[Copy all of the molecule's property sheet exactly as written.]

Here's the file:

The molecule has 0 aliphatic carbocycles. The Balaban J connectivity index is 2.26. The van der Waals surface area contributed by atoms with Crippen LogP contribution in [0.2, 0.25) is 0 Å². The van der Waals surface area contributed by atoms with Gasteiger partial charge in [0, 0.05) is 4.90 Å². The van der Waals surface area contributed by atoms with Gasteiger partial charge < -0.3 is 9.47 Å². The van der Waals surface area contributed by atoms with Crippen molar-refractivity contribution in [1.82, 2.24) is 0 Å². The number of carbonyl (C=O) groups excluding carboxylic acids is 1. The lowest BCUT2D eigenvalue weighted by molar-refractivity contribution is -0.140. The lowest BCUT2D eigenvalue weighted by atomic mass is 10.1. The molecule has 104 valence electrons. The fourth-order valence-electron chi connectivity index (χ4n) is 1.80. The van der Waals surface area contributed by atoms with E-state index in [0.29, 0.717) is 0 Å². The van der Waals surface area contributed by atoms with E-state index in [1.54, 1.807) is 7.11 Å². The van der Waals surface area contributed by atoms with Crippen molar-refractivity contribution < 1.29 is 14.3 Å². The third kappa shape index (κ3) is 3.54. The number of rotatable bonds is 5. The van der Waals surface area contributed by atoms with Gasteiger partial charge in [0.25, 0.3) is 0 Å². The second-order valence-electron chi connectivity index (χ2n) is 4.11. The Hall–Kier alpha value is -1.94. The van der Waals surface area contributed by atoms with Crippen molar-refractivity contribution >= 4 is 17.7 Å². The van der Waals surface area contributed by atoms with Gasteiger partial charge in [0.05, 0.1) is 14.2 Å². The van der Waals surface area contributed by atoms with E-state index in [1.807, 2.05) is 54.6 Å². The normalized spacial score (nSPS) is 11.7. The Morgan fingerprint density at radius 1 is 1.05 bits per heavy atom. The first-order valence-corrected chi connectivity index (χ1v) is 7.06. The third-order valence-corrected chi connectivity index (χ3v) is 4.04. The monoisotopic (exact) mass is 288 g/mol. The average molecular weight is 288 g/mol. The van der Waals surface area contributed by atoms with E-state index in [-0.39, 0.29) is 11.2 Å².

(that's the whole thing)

The molecule has 0 aliphatic carbocycles. The Balaban J connectivity index is 2.26. The van der Waals surface area contributed by atoms with Crippen LogP contribution in [0.2, 0.25) is 0 Å². The van der Waals surface area contributed by atoms with Gasteiger partial charge in [0, 0.05) is 4.90 Å². The van der Waals surface area contributed by atoms with Gasteiger partial charge < -0.3 is 9.47 Å². The van der Waals surface area contributed by atoms with Crippen molar-refractivity contribution in [1.82, 2.24) is 0 Å². The number of carbonyl (C=O) groups excluding carboxylic acids is 1. The lowest BCUT2D eigenvalue weighted by molar-refractivity contribution is -0.140. The lowest BCUT2D eigenvalue weighted by atomic mass is 10.1. The molecule has 104 valence electrons. The fourth-order valence-electron chi connectivity index (χ4n) is 1.80. The van der Waals surface area contributed by atoms with E-state index in [0.29, 0.717) is 0 Å². The van der Waals surface area contributed by atoms with E-state index in [1.54, 1.807) is 7.11 Å². The van der Waals surface area contributed by atoms with Crippen molar-refractivity contribution < 1.29 is 14.3 Å². The third kappa shape index (κ3) is 3.54. The number of rotatable bonds is 5. The van der Waals surface area contributed by atoms with Gasteiger partial charge in [0.25, 0.3) is 0 Å². The second-order valence-electron chi connectivity index (χ2n) is 4.11. The Hall–Kier alpha value is -1.94. The van der Waals surface area contributed by atoms with Crippen molar-refractivity contribution >= 4 is 17.7 Å². The van der Waals surface area contributed by atoms with Gasteiger partial charge in [0.05, 0.1) is 14.2 Å². The van der Waals surface area contributed by atoms with E-state index in [1.807, 2.05) is 54.6 Å². The normalized spacial score (nSPS) is 11.7. The Morgan fingerprint density at radius 1 is 1.05 bits per heavy atom. The first-order valence-corrected chi connectivity index (χ1v) is 7.06. The third-order valence-corrected chi connectivity index (χ3v) is 4.04. The monoisotopic (exact) mass is 288 g/mol. The average molecular weight is 288 g/mol. The van der Waals surface area contributed by atoms with E-state index in [-0.39, 0.29) is 11.2 Å².